Wij gebruiken een aantal cookies om u de best mogelijke browser ervaring te bieden. Door deze website te blijven gebruiken, gaat u akkoord met ons gebruik van cookies. U kunt hier meer leren over ons cookie-beleid of door op de link te klikken onderaan iedere pagina van onze website.
There were some major moves in the currencies as well with a strong risk-on move driving buying in the Aussie and the Kiwi. The US dollar was clearly giving some gains back which helped many Asian currencies pairs. This also spilled across into materials indices which saw some brief respite from the weaker US dollar.
Fears that China’s monetary easing and fiscal spending have not done enough to prop up the economy have only increased in the wake of today’s PMI release. China’s manufacturing PMIs both stayed heavily in contractionary territory despite the NBS PMI declining and the Caixin PMI increasing. It does seem quite noteworthy that the NBS PMI, associated with bigger state-owned corporates, dropped to its lowest level since August 2012. There was little to cheer from the breakdown in its components either. In the two key sub-components, Output slowed from the previous month and New Orders returned to contractionary sub-50 territory.
Despite staying firmly below 50, the Caixin PMI (associated more with small and medium private sector companies) did improve to its strongest reading since April. Output in the index also clawed its way back to 50 from 48.1 the previous month. However, New Orders declined further from the previous month. On the bright side, the NBS non-manufacturing PMI bounced back to 53.6 from 53.1 the previous month, with hope for China’s future growth continuing to rest on the services sector and consumption growth.
Japanese capital expenditure (capex) numbers came in far better than expected and cast doubt on whether it genuinely entered a technical recession in Q3. Capex grew at its fastest year-on-year (YoY) rate since Q1 2007 at 11.2%, far higher than expectations for a 2.2% expansion. This indicates that the second estimate for the investment component of Japan’s Q3 GDP is likely to be revised upwards and possibly reversing the quarter-on-quarter decline seen in Q3 GDP. This further buttresses the Bank of Japan’s (BoJ) reluctance to expand their quantitative easing.
No doubt this helped fuel the rally in the Nikkei, which saw utilities gain over 3%, followed by IT and the materials sectors.
The Australian data today continues to show that despite the end of the commodities boom and the slowdown in housing, other elements of the economy are steadily picking up the slack. There was a brief pause in the rise of the Aussie dollar and the ASX after the Chinese NBS PMI declined, but after a wave of selling failed to come through, both of them continued to surge.
RP house price data declined 1.5% month-on-month (MoM), its first monthly decline since May. Building approvals growth eased to 12.3% YoY in October from 21.4% the previous month. These are likely to slow further over the coming months given auction clearance rates dropped to 60.1% nationally over the weekend having seen a consistent and steady decline since early June. The ANZ Roy Morgan weekly consumer confidence also dropped to 112.8 as concerns over the Paris Attacks likely affected consumer sentiment.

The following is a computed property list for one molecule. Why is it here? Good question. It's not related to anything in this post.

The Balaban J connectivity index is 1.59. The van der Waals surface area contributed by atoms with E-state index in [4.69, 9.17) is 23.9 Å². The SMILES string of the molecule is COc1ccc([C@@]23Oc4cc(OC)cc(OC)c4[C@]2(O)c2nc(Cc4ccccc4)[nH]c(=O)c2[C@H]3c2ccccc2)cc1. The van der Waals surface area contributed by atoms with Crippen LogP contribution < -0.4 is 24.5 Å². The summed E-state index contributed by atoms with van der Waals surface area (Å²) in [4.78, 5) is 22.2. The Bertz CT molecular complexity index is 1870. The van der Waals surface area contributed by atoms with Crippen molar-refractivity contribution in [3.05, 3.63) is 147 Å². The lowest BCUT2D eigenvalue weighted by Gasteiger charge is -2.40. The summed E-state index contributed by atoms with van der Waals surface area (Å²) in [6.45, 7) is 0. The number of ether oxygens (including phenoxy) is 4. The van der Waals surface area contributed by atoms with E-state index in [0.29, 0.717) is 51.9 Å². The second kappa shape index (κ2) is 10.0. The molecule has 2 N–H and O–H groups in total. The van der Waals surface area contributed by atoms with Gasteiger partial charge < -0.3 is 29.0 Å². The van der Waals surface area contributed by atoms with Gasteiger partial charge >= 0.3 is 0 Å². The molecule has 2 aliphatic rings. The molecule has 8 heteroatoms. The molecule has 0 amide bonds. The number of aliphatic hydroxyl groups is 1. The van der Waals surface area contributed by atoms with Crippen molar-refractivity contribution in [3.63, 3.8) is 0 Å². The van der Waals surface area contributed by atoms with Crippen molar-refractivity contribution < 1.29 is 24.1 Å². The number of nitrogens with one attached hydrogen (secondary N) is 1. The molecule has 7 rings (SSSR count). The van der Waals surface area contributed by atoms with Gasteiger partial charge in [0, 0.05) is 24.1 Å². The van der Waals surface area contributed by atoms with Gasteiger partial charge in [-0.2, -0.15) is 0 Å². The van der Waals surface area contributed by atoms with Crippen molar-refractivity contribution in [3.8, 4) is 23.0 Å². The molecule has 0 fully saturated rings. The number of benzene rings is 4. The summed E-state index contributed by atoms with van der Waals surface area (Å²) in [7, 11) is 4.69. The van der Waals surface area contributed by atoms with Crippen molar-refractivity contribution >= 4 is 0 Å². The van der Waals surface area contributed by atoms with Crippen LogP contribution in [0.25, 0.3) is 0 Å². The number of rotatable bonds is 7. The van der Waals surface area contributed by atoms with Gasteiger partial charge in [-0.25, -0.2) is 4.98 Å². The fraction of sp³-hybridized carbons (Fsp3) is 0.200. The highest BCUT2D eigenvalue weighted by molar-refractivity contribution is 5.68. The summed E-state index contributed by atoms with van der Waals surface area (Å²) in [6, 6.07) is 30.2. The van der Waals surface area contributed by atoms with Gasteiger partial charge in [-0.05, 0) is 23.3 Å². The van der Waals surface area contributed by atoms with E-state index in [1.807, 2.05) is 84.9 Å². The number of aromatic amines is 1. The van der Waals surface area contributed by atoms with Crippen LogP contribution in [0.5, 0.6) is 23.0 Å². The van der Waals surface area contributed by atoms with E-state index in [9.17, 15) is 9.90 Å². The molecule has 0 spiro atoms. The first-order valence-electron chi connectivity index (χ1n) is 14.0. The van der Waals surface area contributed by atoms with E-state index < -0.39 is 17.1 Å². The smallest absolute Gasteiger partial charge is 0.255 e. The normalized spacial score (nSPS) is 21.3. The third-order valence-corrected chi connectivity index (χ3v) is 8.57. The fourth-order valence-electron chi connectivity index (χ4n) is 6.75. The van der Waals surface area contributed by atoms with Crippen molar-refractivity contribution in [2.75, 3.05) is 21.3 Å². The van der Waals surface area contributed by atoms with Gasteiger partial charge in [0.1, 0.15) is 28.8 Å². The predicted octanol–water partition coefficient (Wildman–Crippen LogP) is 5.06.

The most significant news was that net exports are now expected to contribute 1.5% to GDP far more than the 1.2% expected. This now adds some upside potential to tomorrow’s expected 0.7% quarter-on-quarter (QoQ) GDP expansion. The AIG manufacturing PMI which expanded at its fastest rate since October 2013 and its five-month consecutive expansion is the longest seen since 2010.
A lot of the recent data we have seen is painting the Australian economy in a far better picture than many had expected. The market capitalisations of the materials and energy sectors have been savaged over the past year and a half, meaning they no longer have the same bearing on the ASX as they used to. The interesting fact is this may increasingly be true for the Aussie dollar and the Aussie economy, as they have both been more resilient to the further swoons in the iron ore price seen over the past month or so than many would have expected.
Certainly, this robustness seen in elements of Australia’s domestic economy and the general decline in equity market volatility does re-emphasise the impressive yield offering in Aussie stocks for foreign investors. The strong rally in the ASX today has been dominated by the high-yielding large caps with the Big Four bank and Telstra supporting this line of thinking.
The Reserve Bank of Australia (RBA) left rates unchanged at 2% as expected today. While emphasising that growth continues to remain below trend they did note that economic conditions have firmed a little over recent months. In particular, they point to the increased credit growth seen in recent months and evident in yesterday’s aggregate financing data. They believe that it was appropriate to leave rates on hold, and the market pricing for a cut in February dropped to 21.7% and to 30% for March.
Yield-hunters saw the big banks and Telstra all seeing strong buying today. Financials as a whole gained 1.8%, with ANZ seeing the strongest gains of the Big Four.
A fine display of bottom picking helped drive up the consumer sectors. Dick Smith bounced back 25% today after losing more than 50% the previous day on their FY16 earnings warning. Metcash also saw strong gains as its recent earnings update seemed to show that the worst was over and that hopefully it was only up from here. Both consumer discretionary and staples gained more than 2%.
The materials sector also saw strong buying with heavily hit BHP gaining 3% but still staying firmly in the A$18 handle. The sector as whole rose 2%.